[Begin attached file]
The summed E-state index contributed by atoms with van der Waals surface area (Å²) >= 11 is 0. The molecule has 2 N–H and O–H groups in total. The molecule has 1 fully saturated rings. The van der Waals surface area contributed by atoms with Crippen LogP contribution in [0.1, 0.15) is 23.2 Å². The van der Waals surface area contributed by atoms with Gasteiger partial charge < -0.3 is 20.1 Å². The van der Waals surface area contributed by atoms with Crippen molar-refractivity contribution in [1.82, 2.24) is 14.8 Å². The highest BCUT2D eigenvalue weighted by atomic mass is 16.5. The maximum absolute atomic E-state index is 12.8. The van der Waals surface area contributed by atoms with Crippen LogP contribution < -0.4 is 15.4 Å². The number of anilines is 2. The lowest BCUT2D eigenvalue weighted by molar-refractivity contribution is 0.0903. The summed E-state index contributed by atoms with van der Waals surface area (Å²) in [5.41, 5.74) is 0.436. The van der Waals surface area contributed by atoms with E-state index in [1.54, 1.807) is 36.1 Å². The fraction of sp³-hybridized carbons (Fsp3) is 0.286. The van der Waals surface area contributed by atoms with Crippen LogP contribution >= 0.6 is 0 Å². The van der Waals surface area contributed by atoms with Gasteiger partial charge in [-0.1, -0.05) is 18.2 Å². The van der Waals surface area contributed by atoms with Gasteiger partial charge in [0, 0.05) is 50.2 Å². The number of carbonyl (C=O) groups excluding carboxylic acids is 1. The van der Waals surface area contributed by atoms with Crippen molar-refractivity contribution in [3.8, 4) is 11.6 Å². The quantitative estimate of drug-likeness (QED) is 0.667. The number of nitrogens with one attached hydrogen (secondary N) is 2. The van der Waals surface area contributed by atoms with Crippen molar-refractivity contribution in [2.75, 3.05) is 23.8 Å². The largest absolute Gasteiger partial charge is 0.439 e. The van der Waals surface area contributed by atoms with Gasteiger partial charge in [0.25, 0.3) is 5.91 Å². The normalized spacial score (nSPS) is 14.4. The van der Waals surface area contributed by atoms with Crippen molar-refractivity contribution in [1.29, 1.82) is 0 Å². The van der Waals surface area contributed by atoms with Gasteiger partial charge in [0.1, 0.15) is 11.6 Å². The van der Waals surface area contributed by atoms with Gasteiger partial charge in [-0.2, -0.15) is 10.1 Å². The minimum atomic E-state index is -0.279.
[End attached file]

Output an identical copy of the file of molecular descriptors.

The summed E-state index contributed by atoms with van der Waals surface area (Å²) >= 11 is 0. The molecule has 2 N–H and O–H groups in total. The molecule has 1 fully saturated rings. The van der Waals surface area contributed by atoms with Crippen LogP contribution in [0.1, 0.15) is 23.2 Å². The van der Waals surface area contributed by atoms with Gasteiger partial charge < -0.3 is 20.1 Å². The van der Waals surface area contributed by atoms with Crippen molar-refractivity contribution in [1.82, 2.24) is 14.8 Å². The highest BCUT2D eigenvalue weighted by atomic mass is 16.5. The maximum absolute atomic E-state index is 12.8. The van der Waals surface area contributed by atoms with Crippen LogP contribution < -0.4 is 15.4 Å². The number of anilines is 2. The lowest BCUT2D eigenvalue weighted by molar-refractivity contribution is 0.0903. The summed E-state index contributed by atoms with van der Waals surface area (Å²) in [5.41, 5.74) is 0.436. The van der Waals surface area contributed by atoms with E-state index in [1.54, 1.807) is 36.1 Å². The fraction of sp³-hybridized carbons (Fsp3) is 0.286. The van der Waals surface area contributed by atoms with Crippen LogP contribution >= 0.6 is 0 Å². The van der Waals surface area contributed by atoms with Gasteiger partial charge in [-0.1, -0.05) is 18.2 Å². The van der Waals surface area contributed by atoms with Gasteiger partial charge in [0, 0.05) is 50.2 Å². The number of carbonyl (C=O) groups excluding carboxylic acids is 1. The van der Waals surface area contributed by atoms with Crippen molar-refractivity contribution in [3.8, 4) is 11.6 Å². The quantitative estimate of drug-likeness (QED) is 0.667. The number of nitrogens with one attached hydrogen (secondary N) is 2. The van der Waals surface area contributed by atoms with Crippen molar-refractivity contribution in [2.75, 3.05) is 23.8 Å². The largest absolute Gasteiger partial charge is 0.439 e. The van der Waals surface area contributed by atoms with Gasteiger partial charge in [0.25, 0.3) is 5.91 Å². The normalized spacial score (nSPS) is 14.4. The van der Waals surface area contributed by atoms with Crippen molar-refractivity contribution in [1.29, 1.82) is 0 Å². The van der Waals surface area contributed by atoms with Gasteiger partial charge in [0.1, 0.15) is 11.6 Å². The van der Waals surface area contributed by atoms with Gasteiger partial charge in [-0.2, -0.15) is 10.1 Å². The minimum atomic E-state index is -0.279.